QuickTime Player is great for doing short screen-capture videos when you need only limited editing capabilities, but to do more professional screen captures with screen zooming and other niceties, you’ll want to turn to a screen-capture application like Screen Flow or Camtasia for Mac. These tools, while somewhat costly, provide excellent abilities for both recording and professionally editing your recordings in an iMovie-style interface. Alternatively, if you have the time and the editing prowess, you can use iMovie to import your QuickTime recordings and edit them to your liking.
Despite the fact that its expected announcement is still nearly a month away, speculation around iOS 7 is already at a fevered pitch. For the first time since iPhone OS 1 introduced us to the home screen, there's a lot riding on this year's release; usually we're just waiting to see what new tricks Apple has up its sleeve with the hopes for "one more thing," but this WWDC is different. Since Jony Ive took over as human interface chief, we're all expecting the first honest-to-goodness redesign of iOS, and frankly, anything less will be disappointing.
We all have a vision of what iOS will become. But Philip Joyce, art director at Simply Zesty, took his idea one step further: He actually made it.
Cupertino may frown on formats like AVI and MKV, but that hasn’t stopped developers from creating apps to support playing such videos via iOS. The problem is, most of them are downright ugly. Luckily, that isn’t a problem for Infuse, a universal video player from the folks behind aTV Flash. However, while Infuse may boast refined visual flair, this slick player lacks expected features, like organizational tools and video output support.
Video editing is all about efficiency. The faster you can cut a project, the sooner you can move on to the next one – which is why editors are often on the lookout for anything that can help streamline their workflow and let them achieve the same functions, only quicker and better. With ProCutX, Pixel Film Studios aims to make its third-party iPad control panel app an invaluable asset for users of Apple's Final Cut Pro X on Mac.
We've seen so many slick and beautifully manicured iPhone apps over the years that it's rare to be wowed by a newcomer. However, Vine does just that when you first pop it open, immediately launching a brief shared video clip without hesitation. And assuming you have a half-decent Wi-Fi or cellular signal going, it simply doesn't stop as you scroll down the feed, with each subsequent six-seconds-or-less clip loading quickly and without prompt, giving you a very small window into the life of whoever was on the other side of that iPhone. Finally, somebody nailed the Instagram-for-video concept. Granted, that "somebody" is Twitter.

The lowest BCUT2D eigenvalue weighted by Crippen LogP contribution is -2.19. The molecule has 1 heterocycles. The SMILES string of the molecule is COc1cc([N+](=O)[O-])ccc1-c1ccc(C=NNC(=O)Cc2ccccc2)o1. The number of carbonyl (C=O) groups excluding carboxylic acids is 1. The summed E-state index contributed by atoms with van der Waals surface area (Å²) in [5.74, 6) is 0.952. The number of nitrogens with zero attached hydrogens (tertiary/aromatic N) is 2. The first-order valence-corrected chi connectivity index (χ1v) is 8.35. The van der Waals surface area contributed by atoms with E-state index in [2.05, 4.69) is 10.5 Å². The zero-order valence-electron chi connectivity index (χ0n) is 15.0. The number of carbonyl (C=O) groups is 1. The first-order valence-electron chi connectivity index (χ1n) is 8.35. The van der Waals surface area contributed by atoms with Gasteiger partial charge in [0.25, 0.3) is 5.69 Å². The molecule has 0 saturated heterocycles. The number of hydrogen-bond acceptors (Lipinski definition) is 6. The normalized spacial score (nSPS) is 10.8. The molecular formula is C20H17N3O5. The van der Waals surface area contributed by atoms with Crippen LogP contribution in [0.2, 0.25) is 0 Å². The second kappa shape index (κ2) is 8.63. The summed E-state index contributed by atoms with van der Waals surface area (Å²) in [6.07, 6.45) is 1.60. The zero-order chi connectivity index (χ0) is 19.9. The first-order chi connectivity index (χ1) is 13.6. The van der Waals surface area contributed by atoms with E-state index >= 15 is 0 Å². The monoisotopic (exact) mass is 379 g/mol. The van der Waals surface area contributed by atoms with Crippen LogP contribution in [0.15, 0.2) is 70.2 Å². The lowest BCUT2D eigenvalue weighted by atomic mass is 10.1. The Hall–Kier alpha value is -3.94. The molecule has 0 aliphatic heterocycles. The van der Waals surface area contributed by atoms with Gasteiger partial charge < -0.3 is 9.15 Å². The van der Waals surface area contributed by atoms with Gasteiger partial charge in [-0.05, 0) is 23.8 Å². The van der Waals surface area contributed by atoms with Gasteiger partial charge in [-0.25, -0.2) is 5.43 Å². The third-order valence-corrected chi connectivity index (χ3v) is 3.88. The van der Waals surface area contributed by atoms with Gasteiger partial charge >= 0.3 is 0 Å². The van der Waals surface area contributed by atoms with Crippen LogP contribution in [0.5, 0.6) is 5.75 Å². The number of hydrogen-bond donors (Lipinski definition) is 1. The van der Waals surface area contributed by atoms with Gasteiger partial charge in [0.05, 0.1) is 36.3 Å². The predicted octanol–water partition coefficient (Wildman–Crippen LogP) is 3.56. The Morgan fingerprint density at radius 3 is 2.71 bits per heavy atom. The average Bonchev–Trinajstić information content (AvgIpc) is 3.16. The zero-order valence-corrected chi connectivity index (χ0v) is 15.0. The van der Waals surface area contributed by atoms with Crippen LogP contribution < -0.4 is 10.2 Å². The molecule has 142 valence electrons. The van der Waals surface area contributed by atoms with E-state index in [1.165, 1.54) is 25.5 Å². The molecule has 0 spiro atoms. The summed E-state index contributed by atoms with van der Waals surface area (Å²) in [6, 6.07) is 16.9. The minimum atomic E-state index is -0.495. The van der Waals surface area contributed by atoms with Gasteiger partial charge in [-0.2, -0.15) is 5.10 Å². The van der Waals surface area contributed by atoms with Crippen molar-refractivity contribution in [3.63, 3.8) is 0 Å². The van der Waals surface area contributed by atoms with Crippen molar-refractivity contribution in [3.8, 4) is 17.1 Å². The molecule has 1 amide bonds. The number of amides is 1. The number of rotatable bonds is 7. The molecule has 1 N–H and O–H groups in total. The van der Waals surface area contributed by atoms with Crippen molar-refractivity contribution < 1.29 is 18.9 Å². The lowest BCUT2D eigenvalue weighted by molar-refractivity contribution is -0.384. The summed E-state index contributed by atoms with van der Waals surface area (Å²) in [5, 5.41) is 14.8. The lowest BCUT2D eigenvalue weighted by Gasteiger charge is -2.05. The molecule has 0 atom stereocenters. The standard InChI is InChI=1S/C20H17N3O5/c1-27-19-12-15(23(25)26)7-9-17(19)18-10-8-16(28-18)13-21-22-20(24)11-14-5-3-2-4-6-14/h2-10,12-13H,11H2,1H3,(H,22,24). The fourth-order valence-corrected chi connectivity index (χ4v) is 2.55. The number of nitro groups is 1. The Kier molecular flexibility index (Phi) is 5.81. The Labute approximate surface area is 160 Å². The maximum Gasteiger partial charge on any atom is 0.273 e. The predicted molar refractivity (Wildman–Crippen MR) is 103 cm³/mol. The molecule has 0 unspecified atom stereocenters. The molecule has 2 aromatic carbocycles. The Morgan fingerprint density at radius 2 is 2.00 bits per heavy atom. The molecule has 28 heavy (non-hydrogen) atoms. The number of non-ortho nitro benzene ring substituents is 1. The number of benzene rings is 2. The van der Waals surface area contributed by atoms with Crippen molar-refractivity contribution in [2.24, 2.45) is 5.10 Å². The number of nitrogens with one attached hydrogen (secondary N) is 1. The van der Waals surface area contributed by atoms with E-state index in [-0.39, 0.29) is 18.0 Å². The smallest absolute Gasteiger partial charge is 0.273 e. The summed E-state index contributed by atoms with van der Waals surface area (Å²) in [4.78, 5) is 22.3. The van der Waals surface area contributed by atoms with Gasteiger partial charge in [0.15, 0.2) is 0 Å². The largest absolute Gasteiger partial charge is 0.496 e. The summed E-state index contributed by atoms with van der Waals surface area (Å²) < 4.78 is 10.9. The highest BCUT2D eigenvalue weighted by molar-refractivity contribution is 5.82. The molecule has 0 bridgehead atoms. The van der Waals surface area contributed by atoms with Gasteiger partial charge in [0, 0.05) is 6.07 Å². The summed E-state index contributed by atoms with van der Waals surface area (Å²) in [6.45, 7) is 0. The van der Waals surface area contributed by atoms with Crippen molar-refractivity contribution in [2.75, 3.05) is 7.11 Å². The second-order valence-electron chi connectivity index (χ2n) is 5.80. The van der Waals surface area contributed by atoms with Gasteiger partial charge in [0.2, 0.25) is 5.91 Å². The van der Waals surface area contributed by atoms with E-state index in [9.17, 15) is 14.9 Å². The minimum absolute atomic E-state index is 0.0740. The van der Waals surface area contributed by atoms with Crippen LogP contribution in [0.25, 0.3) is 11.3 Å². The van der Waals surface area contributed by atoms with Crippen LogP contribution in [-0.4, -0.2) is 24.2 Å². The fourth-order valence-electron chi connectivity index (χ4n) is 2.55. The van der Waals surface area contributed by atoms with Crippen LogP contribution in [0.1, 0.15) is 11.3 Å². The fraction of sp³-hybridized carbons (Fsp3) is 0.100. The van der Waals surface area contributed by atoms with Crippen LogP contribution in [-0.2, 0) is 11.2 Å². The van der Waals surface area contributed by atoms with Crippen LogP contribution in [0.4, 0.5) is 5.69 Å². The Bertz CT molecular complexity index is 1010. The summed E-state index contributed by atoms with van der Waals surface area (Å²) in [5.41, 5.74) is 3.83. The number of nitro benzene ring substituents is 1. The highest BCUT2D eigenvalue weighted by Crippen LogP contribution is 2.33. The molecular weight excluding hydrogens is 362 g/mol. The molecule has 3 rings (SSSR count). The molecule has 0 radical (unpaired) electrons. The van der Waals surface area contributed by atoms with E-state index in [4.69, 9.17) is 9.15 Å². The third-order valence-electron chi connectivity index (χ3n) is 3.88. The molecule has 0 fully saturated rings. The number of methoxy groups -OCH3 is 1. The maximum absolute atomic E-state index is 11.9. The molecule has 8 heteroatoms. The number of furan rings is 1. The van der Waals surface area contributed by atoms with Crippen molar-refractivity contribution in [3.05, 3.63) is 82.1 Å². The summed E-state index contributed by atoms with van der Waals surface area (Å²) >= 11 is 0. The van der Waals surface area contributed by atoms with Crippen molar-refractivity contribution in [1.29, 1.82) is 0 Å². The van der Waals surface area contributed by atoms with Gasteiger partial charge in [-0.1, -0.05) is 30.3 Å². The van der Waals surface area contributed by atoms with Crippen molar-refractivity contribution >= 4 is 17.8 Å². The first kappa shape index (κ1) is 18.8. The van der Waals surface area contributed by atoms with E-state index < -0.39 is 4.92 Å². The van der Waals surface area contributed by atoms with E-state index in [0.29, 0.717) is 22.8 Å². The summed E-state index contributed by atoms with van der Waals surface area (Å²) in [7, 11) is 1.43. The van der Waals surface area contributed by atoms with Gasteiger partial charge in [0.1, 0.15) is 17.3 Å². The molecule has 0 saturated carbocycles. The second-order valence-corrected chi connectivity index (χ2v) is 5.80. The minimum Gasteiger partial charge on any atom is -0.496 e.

For sports aficionados on the go, ESPN's long-available ScoreCenter app is a handy resource for up-to-the-minute scores, game breakdowns, news updates, and video highlights. Essentially, it's the ESPN web package wrapped up in a solid mobile app. So how does the sports juggernaut's new ESPN SportsCenter Feed app vary in execution or otherwise supplement its existing option? Compared to the more robust (and obviously score-centric) ScoreCenter, ESPN SportsCenter Feed makes news its primary focus, serving up a simple listing of story links divided however you see fit.
Nobody likes to watch home movies. Whether it's your niece's dance recital beamed to an Apple TV or your grandmother's old reel-to-reels, we can all agree on one thing: the shorter the better. Videokits does its part to keep things moving. Where other video editing apps encourage longer movies filled with transitions and effects, Videokits focuses on your content, helping make your masterpiece as concise and interesting as possible. After you've used its series of tips and prompts, you'll never want to shoot solo again.
Despite being a month late, iTunes 11 didn’t disappoint. Version 11 has been completely overhauled, reimagined from the ground up, and we love the new features. It’s fully integrated with iCloud to make it easy to find all your purchased music and videos, and all the music you have stored in iTunes Match. The new interface is a huge change from the old iTunes look and feel, but we can help you get comfortable in no time. Kick off your shoes and settle into your new digital living room. And don’t forget to turn your speakers up.
With mobile media and the Internet taking over as the primary sources of information discovery, soon the cable networks may find themselves as fearful as their print counterparts. Startup NowThisNews aims to to be your one-stop video hub for all of the goings-on in the world. Considering their partnership with Buzzfeed, and big names associated with ABC, CNN and the Washington Post, they just may succeed.
Every Monday, we'll show you how to do something new and simple with Apple's built-in command line application. You don't need any fancy software, or a knowledge of coding to do any of these. All you need is a keyboard to type 'em out!
Last week, we installed and talked about how to use ffmpeg to convert videos to various formats right from the terminal, without any additional software on your Mac, but this week, we’re going to take that a bit further by showing you 3 cool uses for ffmpeg. From grabbing images from the video, to separating the audio track, we’ll show that the ffmpeg tool is extremely useful.